This (see “about artworks” or “Artwork #1” for background) was recorded about a year ago.

One day in downtown Bangkok, I crossed paths with a blind man using a lead pipe to echolocate his way down the street. The resonance of the hollow pipe is especially well-suited to producing sonic images that can reveal large objects at a distance – walls or buildings or sets of steps, say. This is a useful supplement to the cane as a means of feeling objects directly. As the man walked, a gym in the ground level of a shopping center played a trancy jingle through loudspeakers mounted outdoors. The gym is called California WOW Xperience, and they’re all over the city, enticing natives and visitors alike with kitschy, oily body-building imagery that nevertheless gets its point across.

Music in advertisements, rather obviously, recruits consumers. Songs plug into associations between identity and sensuality that we often don’t even realize we carry around. The California WOW Xperience ad declares in sensual terms (i.e., without needing to use words) that the gym is high-tech and modern. The accelerated tempos of trance suggest not only the pace of exercise but of the modern more broadly. The use of this ad thus creates and maintains a space that might “feel” “right” enough to passersby to entice them into laying down good Baht for a personal trainer or a yoga class or whatever.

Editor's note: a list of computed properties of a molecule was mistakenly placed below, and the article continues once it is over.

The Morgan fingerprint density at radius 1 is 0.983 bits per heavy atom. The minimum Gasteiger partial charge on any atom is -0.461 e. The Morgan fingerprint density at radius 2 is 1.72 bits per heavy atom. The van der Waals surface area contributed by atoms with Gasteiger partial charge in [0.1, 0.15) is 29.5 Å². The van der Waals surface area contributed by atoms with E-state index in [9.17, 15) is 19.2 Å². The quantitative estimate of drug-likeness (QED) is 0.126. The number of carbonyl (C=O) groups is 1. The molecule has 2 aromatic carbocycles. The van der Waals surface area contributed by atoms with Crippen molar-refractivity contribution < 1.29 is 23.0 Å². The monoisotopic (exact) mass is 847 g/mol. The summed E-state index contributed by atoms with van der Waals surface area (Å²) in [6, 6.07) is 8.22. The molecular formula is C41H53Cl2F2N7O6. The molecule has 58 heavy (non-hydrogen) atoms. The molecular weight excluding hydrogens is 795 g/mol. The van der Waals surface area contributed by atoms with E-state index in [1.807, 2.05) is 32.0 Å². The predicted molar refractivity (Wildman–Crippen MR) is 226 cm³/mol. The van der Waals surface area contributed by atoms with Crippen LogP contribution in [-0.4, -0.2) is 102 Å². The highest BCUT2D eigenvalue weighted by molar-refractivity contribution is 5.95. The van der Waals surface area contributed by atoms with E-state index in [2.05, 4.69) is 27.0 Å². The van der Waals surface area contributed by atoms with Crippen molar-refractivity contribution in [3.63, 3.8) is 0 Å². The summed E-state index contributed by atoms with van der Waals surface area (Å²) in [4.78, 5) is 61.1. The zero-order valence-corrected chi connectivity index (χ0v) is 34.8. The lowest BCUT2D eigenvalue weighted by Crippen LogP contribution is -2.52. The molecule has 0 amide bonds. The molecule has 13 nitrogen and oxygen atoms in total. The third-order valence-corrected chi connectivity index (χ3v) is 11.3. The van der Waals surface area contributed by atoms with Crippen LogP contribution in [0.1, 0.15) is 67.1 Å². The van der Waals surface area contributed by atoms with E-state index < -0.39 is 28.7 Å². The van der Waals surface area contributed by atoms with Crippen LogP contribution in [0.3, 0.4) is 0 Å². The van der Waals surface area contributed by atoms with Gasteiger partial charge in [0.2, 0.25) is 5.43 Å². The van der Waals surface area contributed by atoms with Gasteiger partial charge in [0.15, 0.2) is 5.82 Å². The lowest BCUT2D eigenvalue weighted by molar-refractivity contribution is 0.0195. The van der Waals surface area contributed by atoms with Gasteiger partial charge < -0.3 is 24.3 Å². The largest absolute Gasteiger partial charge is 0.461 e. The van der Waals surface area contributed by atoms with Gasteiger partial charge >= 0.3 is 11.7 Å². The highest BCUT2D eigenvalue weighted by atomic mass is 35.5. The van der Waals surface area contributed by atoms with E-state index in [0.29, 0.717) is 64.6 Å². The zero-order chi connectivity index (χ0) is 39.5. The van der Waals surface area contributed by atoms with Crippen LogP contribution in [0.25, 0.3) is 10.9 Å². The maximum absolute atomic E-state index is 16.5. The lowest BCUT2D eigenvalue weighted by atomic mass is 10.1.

Any useful acoustic analysis has to account not only for primary sound sources as they come into contact with materials, but also for reflections and noise. Sounds interact with one another in complicated ways that can confound engineers attempting to manage sound environments. This recording gestures to another source of confusion, one that lies beyond echo or interference – listening. The taps happen to be audible acts of listening that disrupt or at least mingle with the advertisement, which is what makes this work as a piece (I think). But it should also remind us that listening is a kind of work we do every time we encounter a sound, even if it seems to be second nature.

The ad and the taps are also, finally, kind of amusingly indifferent to each other. I like this a lot, because it rightly insinuates (to my ear) that human encounters are only fleetingly cooperative and never truly systematic.

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